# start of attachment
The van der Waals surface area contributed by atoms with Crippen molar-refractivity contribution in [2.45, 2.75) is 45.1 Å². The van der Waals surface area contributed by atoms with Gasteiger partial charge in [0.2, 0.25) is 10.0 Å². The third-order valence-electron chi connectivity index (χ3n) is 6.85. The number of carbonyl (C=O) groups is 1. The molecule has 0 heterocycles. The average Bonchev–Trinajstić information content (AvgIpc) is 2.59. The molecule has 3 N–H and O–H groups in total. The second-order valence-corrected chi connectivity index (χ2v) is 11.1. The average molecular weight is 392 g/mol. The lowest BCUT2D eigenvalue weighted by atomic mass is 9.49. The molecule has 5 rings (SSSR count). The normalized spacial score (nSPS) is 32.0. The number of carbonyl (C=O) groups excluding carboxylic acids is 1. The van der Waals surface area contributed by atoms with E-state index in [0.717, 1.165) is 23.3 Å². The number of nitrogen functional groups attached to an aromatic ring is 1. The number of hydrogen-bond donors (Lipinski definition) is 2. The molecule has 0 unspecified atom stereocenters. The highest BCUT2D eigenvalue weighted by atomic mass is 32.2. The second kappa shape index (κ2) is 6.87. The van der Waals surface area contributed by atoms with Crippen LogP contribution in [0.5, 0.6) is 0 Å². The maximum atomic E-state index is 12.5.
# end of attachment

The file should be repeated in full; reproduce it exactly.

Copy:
The van der Waals surface area contributed by atoms with Crippen molar-refractivity contribution in [2.45, 2.75) is 45.1 Å². The van der Waals surface area contributed by atoms with Gasteiger partial charge in [0.2, 0.25) is 10.0 Å². The third-order valence-electron chi connectivity index (χ3n) is 6.85. The number of carbonyl (C=O) groups is 1. The molecule has 0 heterocycles. The average Bonchev–Trinajstić information content (AvgIpc) is 2.59. The molecule has 3 N–H and O–H groups in total. The second-order valence-corrected chi connectivity index (χ2v) is 11.1. The average molecular weight is 392 g/mol. The lowest BCUT2D eigenvalue weighted by atomic mass is 9.49. The molecule has 5 rings (SSSR count). The normalized spacial score (nSPS) is 32.0. The number of carbonyl (C=O) groups excluding carboxylic acids is 1. The van der Waals surface area contributed by atoms with E-state index in [0.717, 1.165) is 23.3 Å². The number of nitrogen functional groups attached to an aromatic ring is 1. The number of hydrogen-bond donors (Lipinski definition) is 2. The molecule has 0 unspecified atom stereocenters. The highest BCUT2D eigenvalue weighted by atomic mass is 32.2. The second kappa shape index (κ2) is 6.87. The van der Waals surface area contributed by atoms with Crippen LogP contribution in [0.5, 0.6) is 0 Å². The maximum atomic E-state index is 12.5.